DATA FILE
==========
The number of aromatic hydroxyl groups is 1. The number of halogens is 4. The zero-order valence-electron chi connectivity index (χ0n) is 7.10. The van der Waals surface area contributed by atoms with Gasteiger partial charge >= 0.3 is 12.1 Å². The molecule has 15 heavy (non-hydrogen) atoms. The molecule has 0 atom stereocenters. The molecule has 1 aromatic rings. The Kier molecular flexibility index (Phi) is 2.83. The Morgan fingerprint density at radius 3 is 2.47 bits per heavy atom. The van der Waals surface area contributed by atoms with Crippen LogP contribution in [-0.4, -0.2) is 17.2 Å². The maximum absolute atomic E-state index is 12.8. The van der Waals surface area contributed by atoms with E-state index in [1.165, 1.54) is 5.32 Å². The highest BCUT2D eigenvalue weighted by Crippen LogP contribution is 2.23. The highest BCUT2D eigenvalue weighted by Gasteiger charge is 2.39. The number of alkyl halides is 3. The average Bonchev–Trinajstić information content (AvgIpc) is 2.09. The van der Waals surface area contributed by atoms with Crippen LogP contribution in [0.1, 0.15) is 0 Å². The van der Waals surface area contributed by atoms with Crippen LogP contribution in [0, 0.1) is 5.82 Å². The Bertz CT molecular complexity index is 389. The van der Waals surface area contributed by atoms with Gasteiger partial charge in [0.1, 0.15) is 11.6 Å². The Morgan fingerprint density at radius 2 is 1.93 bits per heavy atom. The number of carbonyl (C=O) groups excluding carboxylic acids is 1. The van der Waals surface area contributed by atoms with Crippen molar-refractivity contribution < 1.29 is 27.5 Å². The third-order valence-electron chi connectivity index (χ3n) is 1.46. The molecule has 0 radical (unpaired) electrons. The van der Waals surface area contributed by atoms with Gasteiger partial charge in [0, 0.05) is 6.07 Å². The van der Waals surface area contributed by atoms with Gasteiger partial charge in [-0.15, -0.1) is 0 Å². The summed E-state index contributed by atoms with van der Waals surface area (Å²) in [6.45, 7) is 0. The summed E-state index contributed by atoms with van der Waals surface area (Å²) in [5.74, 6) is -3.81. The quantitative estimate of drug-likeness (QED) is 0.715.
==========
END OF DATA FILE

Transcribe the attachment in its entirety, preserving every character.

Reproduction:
The number of aromatic hydroxyl groups is 1. The number of halogens is 4. The zero-order valence-electron chi connectivity index (χ0n) is 7.10. The van der Waals surface area contributed by atoms with Gasteiger partial charge >= 0.3 is 12.1 Å². The molecule has 15 heavy (non-hydrogen) atoms. The molecule has 0 atom stereocenters. The molecule has 1 aromatic rings. The Kier molecular flexibility index (Phi) is 2.83. The Morgan fingerprint density at radius 3 is 2.47 bits per heavy atom. The van der Waals surface area contributed by atoms with Crippen LogP contribution in [-0.4, -0.2) is 17.2 Å². The maximum absolute atomic E-state index is 12.8. The van der Waals surface area contributed by atoms with E-state index in [1.165, 1.54) is 5.32 Å². The highest BCUT2D eigenvalue weighted by Crippen LogP contribution is 2.23. The highest BCUT2D eigenvalue weighted by Gasteiger charge is 2.39. The number of alkyl halides is 3. The average Bonchev–Trinajstić information content (AvgIpc) is 2.09. The van der Waals surface area contributed by atoms with Crippen LogP contribution in [0.1, 0.15) is 0 Å². The van der Waals surface area contributed by atoms with Crippen LogP contribution in [0, 0.1) is 5.82 Å². The Bertz CT molecular complexity index is 389. The van der Waals surface area contributed by atoms with Gasteiger partial charge in [0.1, 0.15) is 11.6 Å². The Morgan fingerprint density at radius 2 is 1.93 bits per heavy atom. The number of carbonyl (C=O) groups excluding carboxylic acids is 1. The van der Waals surface area contributed by atoms with Crippen molar-refractivity contribution < 1.29 is 27.5 Å². The third-order valence-electron chi connectivity index (χ3n) is 1.46. The molecule has 0 radical (unpaired) electrons. The van der Waals surface area contributed by atoms with Gasteiger partial charge in [0, 0.05) is 6.07 Å². The van der Waals surface area contributed by atoms with Gasteiger partial charge in [-0.15, -0.1) is 0 Å². The summed E-state index contributed by atoms with van der Waals surface area (Å²) in [6.45, 7) is 0. The summed E-state index contributed by atoms with van der Waals surface area (Å²) in [5.74, 6) is -3.81. The quantitative estimate of drug-likeness (QED) is 0.715.